...while their employees are paid so little - Amid the current economic crisis, the debate over CEO pay has intensified. Now more than ever, people are asking, "Are CEOs overpaid?"
Psychologist Jerald Greenberg says, "As resources become scarce, we become increasingly careful about how to spend them, so if a CEO's salary appears to be wasted, people become concerned about it."
Psychologist Edwin Locke says that there is no set level of pay that is "fair" or that would make a CEO "overpaid." He thinks that, instead of thinking in terms of "is a certain amount of pay too much," we need to look at the market. He says, "Fair is really, at least at the time of hiring, what the market price is. What's the intrinsic value of a baseball player? What the fans are willing to pay to see a ball game."
But economist Albert Cannella disagrees, and says, "That statement is much more correct if CEO salaries were established in a marketplace where there's a lot of buying and selling going on. That would arguably be the case if CEOs changed companies frequently, and we could observe a lot of CEOs leaving their current positions for other CEO positions at higher salaries. However, this is extremely rare. The evidence suggests that CEO salaries arise from private?i.e., covert?processes that they have significant control over."
Cannella says that one of the factors leading to extremely high salaries is that CEOs often exert a huge influence over the boards of their organizations and, thus, over their own compenstion. "Boards don't have to agree to these contracts in the first place, but they do. A lot is done in the honeymoon period following the CEO's hiring when everyone feels great about the person." (if only it worked that way for the average employee, who usually starts with low pay and has to work his or her way up!)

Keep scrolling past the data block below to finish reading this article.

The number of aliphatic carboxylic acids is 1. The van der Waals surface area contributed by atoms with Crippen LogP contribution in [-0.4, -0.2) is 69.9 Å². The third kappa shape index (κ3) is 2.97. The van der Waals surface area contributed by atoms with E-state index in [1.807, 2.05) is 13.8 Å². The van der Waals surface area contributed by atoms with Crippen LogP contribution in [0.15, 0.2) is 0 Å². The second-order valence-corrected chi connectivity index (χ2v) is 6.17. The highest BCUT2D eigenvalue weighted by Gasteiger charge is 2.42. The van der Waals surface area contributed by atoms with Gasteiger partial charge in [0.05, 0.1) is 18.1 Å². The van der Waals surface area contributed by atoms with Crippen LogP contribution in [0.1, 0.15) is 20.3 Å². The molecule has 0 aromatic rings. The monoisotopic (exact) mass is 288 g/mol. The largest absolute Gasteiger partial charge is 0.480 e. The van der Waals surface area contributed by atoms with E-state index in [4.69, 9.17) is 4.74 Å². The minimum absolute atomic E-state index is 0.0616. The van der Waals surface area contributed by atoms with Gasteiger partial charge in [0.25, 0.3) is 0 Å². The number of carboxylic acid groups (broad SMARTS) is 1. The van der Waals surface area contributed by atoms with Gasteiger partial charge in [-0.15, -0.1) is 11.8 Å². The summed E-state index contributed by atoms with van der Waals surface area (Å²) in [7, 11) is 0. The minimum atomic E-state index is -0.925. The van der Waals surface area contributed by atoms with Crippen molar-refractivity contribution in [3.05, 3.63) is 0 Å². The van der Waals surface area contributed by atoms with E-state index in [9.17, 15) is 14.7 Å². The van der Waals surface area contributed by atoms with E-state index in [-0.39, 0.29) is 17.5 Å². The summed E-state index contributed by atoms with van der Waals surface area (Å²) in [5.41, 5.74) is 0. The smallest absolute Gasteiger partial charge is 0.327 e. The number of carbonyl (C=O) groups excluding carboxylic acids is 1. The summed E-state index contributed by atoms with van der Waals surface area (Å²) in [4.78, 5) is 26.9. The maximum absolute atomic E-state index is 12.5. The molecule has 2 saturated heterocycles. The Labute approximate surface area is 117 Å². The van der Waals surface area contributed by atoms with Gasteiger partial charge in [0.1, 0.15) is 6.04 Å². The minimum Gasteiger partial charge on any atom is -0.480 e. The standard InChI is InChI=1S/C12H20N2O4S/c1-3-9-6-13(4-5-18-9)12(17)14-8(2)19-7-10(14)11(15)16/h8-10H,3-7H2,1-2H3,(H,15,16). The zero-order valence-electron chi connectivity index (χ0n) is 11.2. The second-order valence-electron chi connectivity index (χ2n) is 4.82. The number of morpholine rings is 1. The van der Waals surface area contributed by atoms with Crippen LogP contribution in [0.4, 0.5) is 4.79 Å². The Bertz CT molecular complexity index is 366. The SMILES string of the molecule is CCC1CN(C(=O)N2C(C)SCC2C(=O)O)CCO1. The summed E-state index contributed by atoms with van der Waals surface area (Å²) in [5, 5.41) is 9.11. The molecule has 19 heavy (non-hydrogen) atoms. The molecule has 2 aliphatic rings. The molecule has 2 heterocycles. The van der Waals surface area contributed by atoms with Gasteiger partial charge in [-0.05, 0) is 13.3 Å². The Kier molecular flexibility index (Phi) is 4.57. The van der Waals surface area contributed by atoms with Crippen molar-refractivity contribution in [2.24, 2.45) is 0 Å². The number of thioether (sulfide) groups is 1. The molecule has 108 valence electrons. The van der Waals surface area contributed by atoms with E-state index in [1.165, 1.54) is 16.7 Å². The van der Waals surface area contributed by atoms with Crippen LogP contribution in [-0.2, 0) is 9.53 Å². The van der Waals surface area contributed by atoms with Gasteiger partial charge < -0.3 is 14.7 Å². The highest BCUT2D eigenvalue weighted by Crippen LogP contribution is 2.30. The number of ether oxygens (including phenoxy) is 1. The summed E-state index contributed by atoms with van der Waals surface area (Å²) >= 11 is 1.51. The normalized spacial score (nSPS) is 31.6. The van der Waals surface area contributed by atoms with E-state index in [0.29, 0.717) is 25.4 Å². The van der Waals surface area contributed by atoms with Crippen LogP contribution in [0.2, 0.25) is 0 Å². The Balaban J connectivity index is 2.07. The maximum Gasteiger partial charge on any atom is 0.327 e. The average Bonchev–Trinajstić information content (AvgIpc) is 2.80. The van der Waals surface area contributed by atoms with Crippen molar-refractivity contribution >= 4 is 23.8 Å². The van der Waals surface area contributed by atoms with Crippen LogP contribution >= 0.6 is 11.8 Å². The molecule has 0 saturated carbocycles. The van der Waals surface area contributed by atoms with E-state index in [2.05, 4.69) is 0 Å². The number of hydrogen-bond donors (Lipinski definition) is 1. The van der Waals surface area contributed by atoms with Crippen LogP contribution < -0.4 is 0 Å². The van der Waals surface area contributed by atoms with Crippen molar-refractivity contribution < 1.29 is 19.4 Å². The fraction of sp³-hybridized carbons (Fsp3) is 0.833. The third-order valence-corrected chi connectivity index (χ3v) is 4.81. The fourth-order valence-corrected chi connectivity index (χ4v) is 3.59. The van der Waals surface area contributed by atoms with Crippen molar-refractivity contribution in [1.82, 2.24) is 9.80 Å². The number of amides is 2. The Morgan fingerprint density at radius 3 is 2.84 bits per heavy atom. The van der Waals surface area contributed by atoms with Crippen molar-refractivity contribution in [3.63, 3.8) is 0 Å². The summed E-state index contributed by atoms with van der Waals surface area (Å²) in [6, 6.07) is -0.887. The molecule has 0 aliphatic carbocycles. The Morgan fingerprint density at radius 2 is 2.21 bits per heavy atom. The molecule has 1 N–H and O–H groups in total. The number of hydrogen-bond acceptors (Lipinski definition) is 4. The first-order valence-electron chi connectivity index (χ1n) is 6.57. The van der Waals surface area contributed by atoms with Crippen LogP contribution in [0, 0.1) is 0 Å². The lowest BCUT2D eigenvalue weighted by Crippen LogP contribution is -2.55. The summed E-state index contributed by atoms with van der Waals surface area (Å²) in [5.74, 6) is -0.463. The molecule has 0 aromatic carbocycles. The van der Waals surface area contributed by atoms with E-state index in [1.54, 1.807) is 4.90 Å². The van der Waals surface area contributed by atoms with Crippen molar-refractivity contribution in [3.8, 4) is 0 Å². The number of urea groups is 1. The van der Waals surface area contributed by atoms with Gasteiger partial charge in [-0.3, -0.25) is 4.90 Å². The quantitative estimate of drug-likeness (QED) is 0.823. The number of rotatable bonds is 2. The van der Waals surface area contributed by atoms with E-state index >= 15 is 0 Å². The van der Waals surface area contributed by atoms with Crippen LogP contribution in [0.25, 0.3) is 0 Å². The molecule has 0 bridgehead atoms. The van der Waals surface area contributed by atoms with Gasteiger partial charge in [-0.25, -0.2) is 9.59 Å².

"CEOs also get paid a lot because there are relatively few of them in the workforce. That puts them in an exclusive and highly paid 'CEO Club,' where salary levels often become a form of competition among CEOs," Cannella says. What frustrates the taxpayers who are currently bailing out their companies is that they don't seem to have made very good decisions!
Locke agrees with this and says, "Good CEOs are extremely difficult to find. There aren't that many and you have extremely high turnover." He thinks that's because running a company is much more complicated than it used to be.
All 3 experts agree that pay increases for executives whose companies are performing poorly is a bad idea. But Locke says, "If the CEO makes a lot of money for the company in the short term but the company eventually fails because of poor investments, then that would be a negative long-term performance. On the other hand if you fail in the short term, there is no long term."
And Cannella reminds us that measuring the outcomes of a CEO's work isn't always easy. "What exactly did the CEO accomplish over the year? What value creation can be attributed to him or her? That's very difficult to figure out."
Meanwhile, the pay discrepancy between CEOs and employees has widened over the past few decades. The first study of CEO pay comparing this gap was done in 1986. Cannella says, "Back then we thought CEOs were making a lot of money. The CEO was making 50 to 60 times what the entry-level employee was making. Now it is hundreds of times more."
But Locke says, "There is no intrinsic amount of difference that there should be between the CEO's salary and the other employees. If a CEO is doing a good job, he might be the reason the company's doing well and the reason employees still have a job."
So what can companies do to make sure their CEOs salary hasn?t gone off the deep end? Cannella suggests that CEO pay should be at least partially recallable?in other words, if the company doesn?t do well, their salary gets docked. Greenberg agrees and says, "A formula that rewards executives for what they do to bring value to the company?long-term, short-term, and ethical goals should be met?is key. Fixed sums, such as the US government's $500,000 salary to bank executives, are severe disincentives. This is a great time for paying for performance."
Art credit: freeimages.co.uk
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